We found common ground in our disgust for the place and in taunting the grade 12s, mostly stoned hippies that were its old guard. They were pretty easy to upset. This was in grade eight. Christian and I decided to join forces, and he had gone to school with Terry [Russell] and Stephen [Hamm]. We all jammed and it sounded like something right away. Terry and Hamm had a real '70s rock feel and it just felt right. Ziggy [Sigmund] joined shortly after, which added another, more punk element. Christian had lived in England and owned the Sweet’s “Teenage Rampage” and the early Sex Pistols singles, but pretty quickly got deep into soul and rhythm and blues.

      Nowadays Christian and Ziggy’s styles are much more merged and I often can’t tell who’s playing what, but in those early days there was a real contrast.

      How was “I Broke the Circle” written? Music first, lyrics first, or a bit of back and forth?

      Usually when I write lyrics to rock songs I'm inspired by the music first. Sometimes I try and articulate the feeling of the sound, and sometimes I contrast it. I'm pretty sure I came up with the title independently, but the majority of the lyrics would have been written to the music—which itself came out of a sort of taboo exploration of hard rock.

      The cover art is delightful! Who was the cover artist? Why a girl on the phone? Who designed the Slow logo?  

      The cover art was done by Erin Wright, a school chum of mine. She could draw comic art and I wanted something that was kind of Archies gone bad. The aesthetic was inspired by the Ramones—and the Modernettes, actually. No deeper meaning to the girl on the phone: she's only there to illustrate the line in the song. Oh, and I thought of the logo and had it drawn.

      Where were you rehearsing at that point? Where did you record it? How old were you at the time?

      We were rehearsing in Terry’s parent’s basement, which was across from Locarno Beach, near the Jericho Youth Hostel. The neighborhood wasn’t really posh like it is now. I was 16.

      Tom, pardon me if I seem to blow smoke up your ass here—I am being pretentious in what follows but I am being sincere—but where did the central lyrical idea come from? It’s brilliant. It is meaningful without being didactic or overly clear. It has exactly the right balance of mystery (what does it mean really?) and utility (you can apply to almost any circumstance where you've gotten ahead of yourself or have stepped out of line) without seeming vague to the point of meaninglessness like you might get from (bless 'em) Brian Eno, or Echo and the Bunnymen, or REM, or other bands that wrote portentous lyrics. Was there an actual "circle-breaking" that inspired the line? What circle? How were the lyrics written?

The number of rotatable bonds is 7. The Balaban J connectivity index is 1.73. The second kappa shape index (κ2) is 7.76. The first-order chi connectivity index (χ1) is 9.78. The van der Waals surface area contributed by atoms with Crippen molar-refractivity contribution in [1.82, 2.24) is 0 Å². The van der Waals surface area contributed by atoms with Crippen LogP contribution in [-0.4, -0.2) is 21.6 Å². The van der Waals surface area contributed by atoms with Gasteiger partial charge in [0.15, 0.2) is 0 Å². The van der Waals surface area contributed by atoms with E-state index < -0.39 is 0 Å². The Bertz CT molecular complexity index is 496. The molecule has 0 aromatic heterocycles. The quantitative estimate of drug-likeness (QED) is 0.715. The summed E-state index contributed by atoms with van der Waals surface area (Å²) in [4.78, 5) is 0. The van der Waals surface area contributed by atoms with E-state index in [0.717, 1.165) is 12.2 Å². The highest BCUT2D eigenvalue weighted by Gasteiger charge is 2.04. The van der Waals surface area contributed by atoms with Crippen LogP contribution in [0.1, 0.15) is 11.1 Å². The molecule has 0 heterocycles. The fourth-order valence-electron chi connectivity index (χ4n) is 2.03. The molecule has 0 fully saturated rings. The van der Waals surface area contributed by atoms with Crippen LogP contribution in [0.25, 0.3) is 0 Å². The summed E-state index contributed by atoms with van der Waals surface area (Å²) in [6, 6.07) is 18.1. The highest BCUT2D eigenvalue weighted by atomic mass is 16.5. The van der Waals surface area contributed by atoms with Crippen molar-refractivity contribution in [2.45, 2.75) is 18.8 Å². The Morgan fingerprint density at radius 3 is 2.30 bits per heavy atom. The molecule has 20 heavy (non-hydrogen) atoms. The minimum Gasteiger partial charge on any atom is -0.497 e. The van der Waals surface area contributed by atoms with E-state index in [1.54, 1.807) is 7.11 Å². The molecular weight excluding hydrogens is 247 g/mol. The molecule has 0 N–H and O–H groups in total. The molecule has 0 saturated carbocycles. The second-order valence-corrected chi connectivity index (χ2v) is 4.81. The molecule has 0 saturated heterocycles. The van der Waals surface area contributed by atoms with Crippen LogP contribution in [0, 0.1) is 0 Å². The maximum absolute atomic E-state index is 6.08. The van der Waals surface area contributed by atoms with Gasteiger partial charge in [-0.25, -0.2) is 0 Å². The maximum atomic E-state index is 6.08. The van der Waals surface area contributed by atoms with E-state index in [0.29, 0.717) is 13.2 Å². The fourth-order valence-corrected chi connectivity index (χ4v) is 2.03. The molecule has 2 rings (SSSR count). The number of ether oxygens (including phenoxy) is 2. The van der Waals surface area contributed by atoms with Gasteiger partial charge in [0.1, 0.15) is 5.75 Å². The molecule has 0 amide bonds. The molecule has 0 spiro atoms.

Well, the title “I Broke The Circle” is a conflation of “I Walk The Line” and “May The Circle Be Unbroken”. So the name was definitely inspired by Johnny Cash, I also kind of added a country twang to the vocal. But ultimately, I guess the song is about making a mistake that can’t be fixed. I always tend to gravitate towards familiar ideas that can’t be placed easily. But you know, I was a teenage fuck up, so really it’s just about that, fucking up.

      How many copies of it were actually pressed? How did that end up happening? (Did you already have a relationship with Grant at Zulu?) 

      My relationship with Grant was a few years old already. He was the cool older kid that worked at Quintessence. Since grade seven I had been a regular customer of Quintessence Records, and I bought a lot of my first records on his recommendation. He had, and has, great taste. So he was the first person I played the tape for. We recorded it at a small studio called Aragon onto an 8 track, with a really talented guy named Howie who owned the studio—which had kind of a fern bar feel. Grant was the first person I played it for and he got pretty excited. I told him I thought it had mass appeal, and he said he wasn’t so sure about that. In any case he wanted to release it. I think there were 1000 copies made total.